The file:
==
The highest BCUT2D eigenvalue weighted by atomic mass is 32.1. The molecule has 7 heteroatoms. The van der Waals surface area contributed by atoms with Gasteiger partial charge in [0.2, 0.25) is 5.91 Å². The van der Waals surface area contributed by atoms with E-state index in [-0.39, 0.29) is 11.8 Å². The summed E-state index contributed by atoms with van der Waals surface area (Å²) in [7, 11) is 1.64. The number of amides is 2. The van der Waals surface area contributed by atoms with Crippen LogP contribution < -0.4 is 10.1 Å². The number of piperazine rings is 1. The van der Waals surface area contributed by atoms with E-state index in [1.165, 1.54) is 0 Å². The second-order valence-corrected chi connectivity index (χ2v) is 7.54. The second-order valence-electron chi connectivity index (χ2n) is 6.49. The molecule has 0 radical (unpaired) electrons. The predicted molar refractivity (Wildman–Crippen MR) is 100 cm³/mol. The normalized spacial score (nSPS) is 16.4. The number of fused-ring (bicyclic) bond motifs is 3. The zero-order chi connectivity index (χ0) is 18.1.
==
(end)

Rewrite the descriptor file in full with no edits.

The highest BCUT2D eigenvalue weighted by atomic mass is 32.1. The molecule has 7 heteroatoms. The van der Waals surface area contributed by atoms with Gasteiger partial charge in [0.2, 0.25) is 5.91 Å². The van der Waals surface area contributed by atoms with E-state index in [-0.39, 0.29) is 11.8 Å². The summed E-state index contributed by atoms with van der Waals surface area (Å²) in [7, 11) is 1.64. The number of amides is 2. The van der Waals surface area contributed by atoms with Crippen LogP contribution < -0.4 is 10.1 Å². The number of piperazine rings is 1. The van der Waals surface area contributed by atoms with E-state index in [1.165, 1.54) is 0 Å². The second-order valence-corrected chi connectivity index (χ2v) is 7.54. The second-order valence-electron chi connectivity index (χ2n) is 6.49. The molecule has 0 radical (unpaired) electrons. The predicted molar refractivity (Wildman–Crippen MR) is 100 cm³/mol. The normalized spacial score (nSPS) is 16.4. The number of fused-ring (bicyclic) bond motifs is 3. The zero-order chi connectivity index (χ0) is 18.1.